But the court rejected the motion on purely procedural grounds, making no statement about Merillat’s role. Nor has the state, in its response to Runnels’s motion, attempted to defend what Merillat said. “The state is not even denying that Merillat testified falsely,” said Mark Pickett, a lawyer on Runnels’s defense team. “They aren’t denying it because they know they can’t deny it. The best thing they could come up with is that maybe Travis’s counsel should have found the claim a few years ago. People complain about criminals getting off on technicalities, but that’s what this is: the state put on a lying witness, whether they knew it or not. And now they want everyone to ignore it because it took people too long to notice what they did.”
Merillat stands by his testimony and argues that the Court of Criminal Appeals unfairly impugned his reputation. When he testified, he said, it was just as an informational resource. “Sometimes I wouldn’t even know anything about the crime,” Merillat told me. “It didn’t affect me in my job if he got life, death, or anything else, not guilty. It was nothing to do with me or my office. I just came to talk about the levels of violence and the opportunities to commit criminal acts when a person is sent to the penitentiary.” Merillat says he “thought that it was the right thing to do to inform juries of the truth of the classification system, because they weren’t being told the truth.”
The “classification system” refers to the way prison officials assign new inmates to various security levels based on factors that can include the inmate’s previous history in prison and the nature of their crime. Merillat told jurors that the classification system was inadequate and prison safeguards were faulty—that violent criminals regularly ended up in the general population free to cause havoc.
On the stand in the Runnels case, Merillat testified that capital murderers like Runnels were held, as a matter of course, in risky conditions. “A capital murderer,” Merillat said, “when he comes in to the penitentiary, will automatically be classified as G-3.” There were five levels in the classification system, from G-1 to G-5, he explained to the jury, G-1 being relatively permissive and G-5 being the most restrictive.
Merillat spoke in generalities, talking about a hypothetical capital murderer, rather than Runnels specifically. But his warnings about what happens to such inmates was dire. “He could have a cellmate who happens to be a G-2 or a G-1 inmate. He could be housed with a DWI offender, for example.”
The message was clear: Runnels, who had already killed one man in prison, would be able to kill again if sent back to prison. He would be “automatically” put in a cell with, potentially, first-time offenders for nonviolent crimes. Wouldn’t prison officials take into account Runnels’s prior behavior? “If he had prior convictions … the prison is not going to look at those previous convictions,” Merillat testified.
Merillat’s testimony about the prison classification system went more or less unchallenged by Runnels’s defense team—even though there was at least one significant clue that Merillat’s expertise on prison classification rules was suspect. Asked by the prosecutor what the “G” in the classification scheme stood for, Merillat replied: “I have no idea what the letter ‘G’ stands for. It’s just a letter the prison issued for that classification.” (The “G” stands for “General,” as in general population, which is plastered all over TCDJ’s rulebook from the time.)
Aubuchon testified in a number of cases where Merillat once offered his testimony on appeal. “He wasn’t a classification expert, but he tried to pawn himself off as one,” Aubuchon said. In another case, Aubuchon says, Merillat told the court he’d read the classification guide—a complicated and lengthy document. “Well, I’ve read the pilot operating handbook for a Douglas DC-3,” Aubuchon says. “Who wants to go flying with me today?”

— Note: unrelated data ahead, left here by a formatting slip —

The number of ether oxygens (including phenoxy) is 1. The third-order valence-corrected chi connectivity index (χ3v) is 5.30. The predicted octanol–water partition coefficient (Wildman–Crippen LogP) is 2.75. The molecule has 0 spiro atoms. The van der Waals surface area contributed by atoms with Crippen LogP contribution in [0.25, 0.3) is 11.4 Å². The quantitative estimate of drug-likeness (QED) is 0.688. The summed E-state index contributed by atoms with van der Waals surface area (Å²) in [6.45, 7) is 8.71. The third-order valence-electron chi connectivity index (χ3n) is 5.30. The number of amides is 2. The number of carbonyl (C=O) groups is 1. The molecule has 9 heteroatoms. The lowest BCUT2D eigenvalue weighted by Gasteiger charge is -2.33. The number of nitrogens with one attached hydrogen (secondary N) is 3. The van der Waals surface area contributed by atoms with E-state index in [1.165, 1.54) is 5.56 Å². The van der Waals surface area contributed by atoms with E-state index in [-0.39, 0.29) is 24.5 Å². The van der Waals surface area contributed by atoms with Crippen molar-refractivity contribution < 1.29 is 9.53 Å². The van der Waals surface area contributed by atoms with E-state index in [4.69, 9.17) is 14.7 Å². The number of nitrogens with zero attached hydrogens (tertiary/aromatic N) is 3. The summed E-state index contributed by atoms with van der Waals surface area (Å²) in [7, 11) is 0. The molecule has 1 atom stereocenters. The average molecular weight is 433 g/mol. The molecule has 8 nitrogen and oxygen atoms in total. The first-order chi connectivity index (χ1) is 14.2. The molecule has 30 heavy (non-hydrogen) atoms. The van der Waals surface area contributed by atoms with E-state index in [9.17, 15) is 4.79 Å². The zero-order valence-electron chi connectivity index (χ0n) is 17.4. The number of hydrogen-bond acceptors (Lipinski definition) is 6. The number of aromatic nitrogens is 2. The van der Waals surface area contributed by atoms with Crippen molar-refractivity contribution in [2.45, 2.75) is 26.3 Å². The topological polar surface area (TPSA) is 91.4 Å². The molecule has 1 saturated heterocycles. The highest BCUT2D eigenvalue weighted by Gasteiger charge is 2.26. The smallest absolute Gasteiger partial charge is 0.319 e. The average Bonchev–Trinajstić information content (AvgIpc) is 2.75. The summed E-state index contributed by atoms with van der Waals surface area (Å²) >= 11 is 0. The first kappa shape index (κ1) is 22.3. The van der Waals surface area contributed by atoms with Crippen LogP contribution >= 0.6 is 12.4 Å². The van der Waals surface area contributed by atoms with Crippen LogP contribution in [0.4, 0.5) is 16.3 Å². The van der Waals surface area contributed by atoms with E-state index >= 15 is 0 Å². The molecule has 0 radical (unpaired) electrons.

But beyond that, Runnels would never have ended up in G-3 custody, Aubuchon says. “He would have gone into administrative segregation,” Aubuchon said. Administrative segregation entails solitary confinement for 22 hours a day, no contact with other inmates and very limited, structured interaction with prison guards.
One of the quickest ways for an inmate to land in ad seg is if his “presence in the general population presents a risk of harm to other offenders or staff members,” he said. “Well, Travis cut an employee’s throat,” he said. That’s pretty clear, Aubuchon said. To the idea that Runnels would have ended up in gen pop, Aubuchon flatly declares that “there is no way in God’s green earth that that would have ever happened.”
Aubuchon describes Merillat as “a stranger to the truth” who testified with more confidence about how prison classification worked than he had a right to. “I hope he’s enjoying his retirement,” Aubuchon said. Informed that Merillat is currently working as an investigator for the Montgomery County DA’s office, Aubuchon replies: “Well, that’s scary.”
Today, Merillat says he’s the victim of a campaign to smear his reputation. “Since I was called so many times to [testify],” he said, “I became an enemy of the ACLU, the defense [lawyers’] association.” His role as an investigator in the wider prison system led him to have a greater awareness of the reality of Texas prisons than some TDCJ employees might have, he said. (However, Merillat did not restrict his testimony to his experiences alone.) “Had I been a liar or a perjurer, I would not have been able to keep my peace officer’s license for 42 years now, and I would certainly not have this job [with the Montgomery County DA].” He adds: “I have an immaculate record except for the false accusations made against me.”
The Court of Criminal Appeals’ decision to reject Runnels’s motion on procedural grounds means that his lawyers will have to seek relief from the U.S. Supreme Court—or hope that he’s given clemency. Barring a last-minute victory, Runnels will be executed on Wednesday. At times, Merillat seems conflicted about his role in the case, perhaps even willing to entertain serious doubts about whether Runnels’s death sentence was just.
“If it’s somebody who needs to be let off of death row, then let it happen. And if I should go to death row on behalf of somebody because I did something wrong, I’m willing to go do that myself,” he said.
Other times, he seems unwilling to give his critics any quarter—and offers a belief that the whole matter is out of his hands. “I trust God to work his will,” he says. “I have no reason to be ashamed of anything I did throughout my career.”